Salivary glands and lymph nodes
- Harriet C Thoeny1
© Thoeny 2015
Published: 2 October 2015
Involvement of lymph nodes in various pathologies of the head and neck is frequent not only in malignant diseases but also in inflammatory conditions. As size criteria are not sufficient to define a lymph node as malignant, other criteria such as shape, central necrosis and extracapsular spread are other helpful signs. However, micrometastases are still an unresolved problem although new imaging methods have already shown promising results. Typical imaging features of CT and MRI indicating extracapsular spread and carotid artery invasion will be discussed as these have therapeutic and prognostic implications.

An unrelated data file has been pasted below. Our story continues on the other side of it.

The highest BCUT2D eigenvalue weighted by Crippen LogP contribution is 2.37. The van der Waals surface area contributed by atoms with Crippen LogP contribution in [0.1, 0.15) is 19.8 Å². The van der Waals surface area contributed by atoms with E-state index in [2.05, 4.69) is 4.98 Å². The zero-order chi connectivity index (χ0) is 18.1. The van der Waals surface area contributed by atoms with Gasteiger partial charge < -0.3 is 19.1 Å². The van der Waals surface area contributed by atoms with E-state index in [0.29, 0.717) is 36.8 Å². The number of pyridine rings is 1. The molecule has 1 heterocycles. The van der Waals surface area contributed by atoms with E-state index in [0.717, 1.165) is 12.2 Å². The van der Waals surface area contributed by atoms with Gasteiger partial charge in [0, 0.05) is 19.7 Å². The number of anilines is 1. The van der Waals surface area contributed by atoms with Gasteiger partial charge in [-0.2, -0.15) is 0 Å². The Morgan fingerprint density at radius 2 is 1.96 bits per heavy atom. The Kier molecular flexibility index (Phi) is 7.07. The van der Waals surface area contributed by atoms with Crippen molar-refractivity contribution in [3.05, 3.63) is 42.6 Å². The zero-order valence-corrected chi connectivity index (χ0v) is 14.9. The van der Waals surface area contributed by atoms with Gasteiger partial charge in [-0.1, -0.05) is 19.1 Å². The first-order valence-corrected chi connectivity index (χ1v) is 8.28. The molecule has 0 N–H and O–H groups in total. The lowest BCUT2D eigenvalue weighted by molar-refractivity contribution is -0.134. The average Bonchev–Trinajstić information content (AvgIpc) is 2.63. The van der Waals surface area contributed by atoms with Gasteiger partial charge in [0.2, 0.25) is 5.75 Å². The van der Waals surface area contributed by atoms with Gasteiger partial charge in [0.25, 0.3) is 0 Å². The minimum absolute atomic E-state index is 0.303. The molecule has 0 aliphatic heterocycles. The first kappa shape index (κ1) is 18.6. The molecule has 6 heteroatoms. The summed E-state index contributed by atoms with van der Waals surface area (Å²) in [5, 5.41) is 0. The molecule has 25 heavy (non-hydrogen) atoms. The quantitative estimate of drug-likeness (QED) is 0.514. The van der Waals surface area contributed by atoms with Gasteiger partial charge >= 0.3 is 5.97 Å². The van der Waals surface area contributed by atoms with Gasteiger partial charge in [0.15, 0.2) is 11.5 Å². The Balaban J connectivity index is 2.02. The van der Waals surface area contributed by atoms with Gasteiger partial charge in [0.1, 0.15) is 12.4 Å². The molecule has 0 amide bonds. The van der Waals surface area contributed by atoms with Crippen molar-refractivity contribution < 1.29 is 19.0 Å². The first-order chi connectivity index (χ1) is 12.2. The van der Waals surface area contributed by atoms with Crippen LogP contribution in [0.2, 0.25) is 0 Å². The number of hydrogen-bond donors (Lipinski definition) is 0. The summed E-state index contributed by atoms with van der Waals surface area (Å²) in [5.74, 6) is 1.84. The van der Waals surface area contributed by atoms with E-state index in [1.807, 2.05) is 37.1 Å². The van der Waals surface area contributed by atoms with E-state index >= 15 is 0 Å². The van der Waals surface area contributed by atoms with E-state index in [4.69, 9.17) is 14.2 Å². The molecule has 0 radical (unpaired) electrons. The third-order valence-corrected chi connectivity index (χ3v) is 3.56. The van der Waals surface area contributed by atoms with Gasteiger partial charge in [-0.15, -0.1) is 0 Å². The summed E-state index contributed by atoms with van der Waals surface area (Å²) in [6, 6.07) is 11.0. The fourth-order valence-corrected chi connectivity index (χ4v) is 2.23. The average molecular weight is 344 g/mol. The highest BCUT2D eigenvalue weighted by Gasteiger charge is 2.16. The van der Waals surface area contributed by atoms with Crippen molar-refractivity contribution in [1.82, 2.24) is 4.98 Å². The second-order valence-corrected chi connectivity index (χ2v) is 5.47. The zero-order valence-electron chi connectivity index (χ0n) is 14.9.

Although salivary gland pathologies are relatively rare, its large variety of differential diagnoses makes it challenging. In children and pregnant women, sonography is the first step, and CT is the method of choice in inflammatory disease. MRI is the first line examination in palpable salivary gland masses to assess the exact extent of tumours, the invasion of neighbouring structures, perineural spread and bone invasion. Differential diagnoses and imaging features of the most frequent tumour types will be discussed and an approach to differentiate between benign and malignant lesions will be provided.
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